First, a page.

LA’s New Grocer Shows Us That Plastic-Free Life Can Still Exist in a Post-Pandemic World
by Theresa Christine Johnson on 06/10/2020 | 6 Minute Read
The Coronavirus pandemic put pressure on businesses to adapt or face closing their doors indefinitely. But what about the places that hadn’t even opened yet, ones that planned to debut during this time? Without the chance to do business as usual, surely they were doomed from the start, right?
If you were to ask husband and wife team Lauren and Joseph Macrino, co-founders of TARE, they’d disagree. The new grocery store in Los Angeles, which opened on Earth Day 2020 (April 22), offers consumers all plastic-free items and foods to buy in bulk. They’d been thinking about creating a plastic-free grocery store for years, so postponing their opening didn’t make sense and instead, they opted to forge ahead with their operations and provide the Highland Park neighborhood with organic, non-GMO items. After all, even in the middle of a pandemic, consumers still want and need eco-conscious products.
“It feels like it’s virtually impossible when you go grocery shopping in the United States to avoid plastic packaging,” Lauren said. “We basically created something that we wanted.”
Lauren hails from Australia, where she admitted this type of shopping was much more common. Even for consumers who purchase from the bulk food aisle in their local Whole Foods, they’ll be given plastic containers to pack items up. Plastic-free stores in the US do exist, although they certainly aren’t widespread yet as it’s still a growing trend. Plastic is a widely used material to preserve food and drink, and it can be a challenge to escape—but not impossible.
TARE sells over 400 products, from nuts to oils to spices, plus things like grind-your-own nut butters, kombucha on draft, and a plant-based milk bar. “Our sort of hierarchy when sourcing all the food is: is it organic, is it non-GMO, is it local, is it traceable,” Joseph said. “We really want to know where all the food is coming from, if we can dial it down to as local as the farm it’s on or even just the state or the country, then that's exactly what we're aiming to do.”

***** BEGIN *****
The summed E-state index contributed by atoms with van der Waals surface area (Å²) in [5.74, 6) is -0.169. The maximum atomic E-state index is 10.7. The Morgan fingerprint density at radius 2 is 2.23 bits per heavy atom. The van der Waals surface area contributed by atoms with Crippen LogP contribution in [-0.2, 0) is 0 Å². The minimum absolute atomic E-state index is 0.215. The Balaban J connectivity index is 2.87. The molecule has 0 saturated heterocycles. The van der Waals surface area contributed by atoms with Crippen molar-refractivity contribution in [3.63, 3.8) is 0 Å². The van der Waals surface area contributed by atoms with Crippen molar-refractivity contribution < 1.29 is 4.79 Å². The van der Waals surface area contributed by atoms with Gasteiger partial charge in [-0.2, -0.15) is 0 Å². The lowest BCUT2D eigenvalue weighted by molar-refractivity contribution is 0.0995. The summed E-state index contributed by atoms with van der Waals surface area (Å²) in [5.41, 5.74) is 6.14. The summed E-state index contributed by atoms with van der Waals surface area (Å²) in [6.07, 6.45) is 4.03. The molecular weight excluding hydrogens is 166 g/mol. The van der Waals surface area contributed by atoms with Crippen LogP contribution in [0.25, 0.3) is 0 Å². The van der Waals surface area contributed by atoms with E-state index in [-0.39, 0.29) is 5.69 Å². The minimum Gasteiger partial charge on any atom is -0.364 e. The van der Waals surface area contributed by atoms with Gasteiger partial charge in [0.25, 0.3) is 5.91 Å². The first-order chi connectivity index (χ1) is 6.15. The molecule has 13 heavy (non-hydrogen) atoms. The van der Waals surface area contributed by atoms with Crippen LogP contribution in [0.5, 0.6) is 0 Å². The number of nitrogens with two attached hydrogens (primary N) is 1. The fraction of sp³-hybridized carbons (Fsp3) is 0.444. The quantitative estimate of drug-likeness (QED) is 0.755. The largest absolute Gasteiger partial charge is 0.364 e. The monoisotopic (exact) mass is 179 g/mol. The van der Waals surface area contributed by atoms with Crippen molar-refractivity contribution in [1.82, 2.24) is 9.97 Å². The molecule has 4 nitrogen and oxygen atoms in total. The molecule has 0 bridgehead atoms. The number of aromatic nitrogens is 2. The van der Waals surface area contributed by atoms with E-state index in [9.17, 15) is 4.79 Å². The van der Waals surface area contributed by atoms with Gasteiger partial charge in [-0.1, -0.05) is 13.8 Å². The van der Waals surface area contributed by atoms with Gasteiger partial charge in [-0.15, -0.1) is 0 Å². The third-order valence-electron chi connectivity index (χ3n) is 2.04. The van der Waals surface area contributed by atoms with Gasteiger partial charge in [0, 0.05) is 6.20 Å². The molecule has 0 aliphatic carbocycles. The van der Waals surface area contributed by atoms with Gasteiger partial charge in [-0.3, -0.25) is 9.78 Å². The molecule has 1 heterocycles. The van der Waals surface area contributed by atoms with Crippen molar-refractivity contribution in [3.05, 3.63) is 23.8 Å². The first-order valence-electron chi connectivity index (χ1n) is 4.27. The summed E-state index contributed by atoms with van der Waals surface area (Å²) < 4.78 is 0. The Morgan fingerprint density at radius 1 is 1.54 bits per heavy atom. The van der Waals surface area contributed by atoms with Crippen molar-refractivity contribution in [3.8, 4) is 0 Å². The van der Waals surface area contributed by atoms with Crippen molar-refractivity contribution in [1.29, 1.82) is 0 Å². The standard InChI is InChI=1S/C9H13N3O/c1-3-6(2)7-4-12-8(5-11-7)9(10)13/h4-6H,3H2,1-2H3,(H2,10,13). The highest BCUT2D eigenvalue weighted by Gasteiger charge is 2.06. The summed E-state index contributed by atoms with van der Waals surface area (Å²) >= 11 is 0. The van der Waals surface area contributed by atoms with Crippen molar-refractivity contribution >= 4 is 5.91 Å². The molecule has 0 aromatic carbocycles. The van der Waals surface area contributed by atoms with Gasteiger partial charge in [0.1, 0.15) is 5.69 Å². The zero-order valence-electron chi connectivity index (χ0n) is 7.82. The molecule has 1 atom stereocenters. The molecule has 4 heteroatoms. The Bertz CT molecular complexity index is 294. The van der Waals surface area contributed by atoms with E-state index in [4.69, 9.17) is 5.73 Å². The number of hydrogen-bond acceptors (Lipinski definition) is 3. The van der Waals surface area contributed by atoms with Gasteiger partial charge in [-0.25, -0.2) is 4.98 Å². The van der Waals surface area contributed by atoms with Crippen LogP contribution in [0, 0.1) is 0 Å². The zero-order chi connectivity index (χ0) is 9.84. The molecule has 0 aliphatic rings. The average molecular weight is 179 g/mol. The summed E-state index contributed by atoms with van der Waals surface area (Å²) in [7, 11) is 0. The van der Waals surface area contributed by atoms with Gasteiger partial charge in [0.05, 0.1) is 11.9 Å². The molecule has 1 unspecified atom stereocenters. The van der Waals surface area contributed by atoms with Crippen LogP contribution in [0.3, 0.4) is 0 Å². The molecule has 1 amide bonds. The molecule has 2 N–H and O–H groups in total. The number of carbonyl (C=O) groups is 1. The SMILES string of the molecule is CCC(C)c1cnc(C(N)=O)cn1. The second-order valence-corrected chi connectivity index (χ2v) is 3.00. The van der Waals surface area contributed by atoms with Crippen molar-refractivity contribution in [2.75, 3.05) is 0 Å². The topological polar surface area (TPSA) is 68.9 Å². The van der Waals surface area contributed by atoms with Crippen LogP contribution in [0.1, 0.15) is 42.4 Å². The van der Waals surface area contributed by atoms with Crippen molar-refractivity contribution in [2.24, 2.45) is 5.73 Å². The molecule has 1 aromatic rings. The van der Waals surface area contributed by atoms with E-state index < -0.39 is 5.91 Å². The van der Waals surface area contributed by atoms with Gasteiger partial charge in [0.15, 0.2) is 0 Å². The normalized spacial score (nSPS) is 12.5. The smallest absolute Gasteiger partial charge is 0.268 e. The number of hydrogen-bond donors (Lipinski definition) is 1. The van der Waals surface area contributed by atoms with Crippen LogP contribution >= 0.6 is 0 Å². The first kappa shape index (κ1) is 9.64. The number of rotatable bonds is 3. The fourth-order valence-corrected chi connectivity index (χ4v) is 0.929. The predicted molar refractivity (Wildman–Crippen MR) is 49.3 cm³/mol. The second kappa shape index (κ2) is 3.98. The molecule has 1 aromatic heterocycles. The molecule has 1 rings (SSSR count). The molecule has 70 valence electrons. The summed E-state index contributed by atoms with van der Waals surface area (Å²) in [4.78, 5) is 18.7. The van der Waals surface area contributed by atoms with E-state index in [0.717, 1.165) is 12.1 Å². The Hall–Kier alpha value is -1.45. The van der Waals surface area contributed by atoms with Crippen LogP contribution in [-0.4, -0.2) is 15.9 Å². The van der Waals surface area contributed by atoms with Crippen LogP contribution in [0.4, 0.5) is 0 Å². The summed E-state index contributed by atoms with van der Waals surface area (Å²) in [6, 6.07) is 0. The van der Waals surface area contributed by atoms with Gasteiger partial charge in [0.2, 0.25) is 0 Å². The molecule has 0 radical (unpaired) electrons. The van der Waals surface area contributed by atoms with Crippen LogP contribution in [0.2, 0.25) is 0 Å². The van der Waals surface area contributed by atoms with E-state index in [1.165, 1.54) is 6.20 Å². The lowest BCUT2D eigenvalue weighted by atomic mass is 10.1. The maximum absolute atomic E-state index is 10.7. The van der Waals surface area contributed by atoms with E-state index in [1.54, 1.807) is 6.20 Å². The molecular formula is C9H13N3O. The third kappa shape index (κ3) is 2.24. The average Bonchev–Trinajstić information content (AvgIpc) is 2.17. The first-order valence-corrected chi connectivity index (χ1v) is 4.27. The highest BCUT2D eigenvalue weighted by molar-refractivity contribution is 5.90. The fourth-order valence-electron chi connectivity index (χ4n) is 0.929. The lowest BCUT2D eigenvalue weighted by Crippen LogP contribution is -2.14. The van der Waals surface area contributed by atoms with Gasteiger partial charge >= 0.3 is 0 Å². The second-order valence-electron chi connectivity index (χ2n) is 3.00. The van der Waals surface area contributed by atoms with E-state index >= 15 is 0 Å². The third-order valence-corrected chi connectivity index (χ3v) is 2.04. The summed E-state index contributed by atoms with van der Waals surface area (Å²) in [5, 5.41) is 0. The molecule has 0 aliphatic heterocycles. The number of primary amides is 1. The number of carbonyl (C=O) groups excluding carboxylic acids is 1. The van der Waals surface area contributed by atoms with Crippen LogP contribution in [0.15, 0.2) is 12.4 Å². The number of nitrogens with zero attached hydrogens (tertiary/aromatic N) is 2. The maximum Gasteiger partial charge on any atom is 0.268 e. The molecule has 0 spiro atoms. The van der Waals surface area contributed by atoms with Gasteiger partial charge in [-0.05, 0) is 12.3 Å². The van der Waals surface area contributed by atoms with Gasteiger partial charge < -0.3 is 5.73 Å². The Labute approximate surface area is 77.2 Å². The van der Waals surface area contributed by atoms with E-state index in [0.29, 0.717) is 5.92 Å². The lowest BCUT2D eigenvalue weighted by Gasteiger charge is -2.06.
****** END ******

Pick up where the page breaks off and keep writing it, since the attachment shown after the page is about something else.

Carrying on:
Sourcing locally, like TARE strives to, not only ensures consumers get fresh ingredients from nearby, but it helps to cut down on packaging from suppliers.
“From the standpoint of the supply chain, it's extremely difficult to put pressure on manufacturers to reduce their plastic usage,” Lauren admitted. “Over time, as we get bigger, we hope to have more pull on them to be able to request plastic-free packaging. But we also try to work with as many local businesses as possible. For instance, we're working with Canyon Coffee, and they're doing a completely closed-loop system with us. They take one of our bins, fill it up with their products, and then give it to us. And it's kind of like we never have any packaging in the whole process.”
During normal operations, customers would walk into TARE with their own refillable jars and bags. But nothing about April 2020 was ordinary, and Lauren and Joseph opened a store during the COVID-19 outbreak which, they joked, made things “interesting, to say the least.”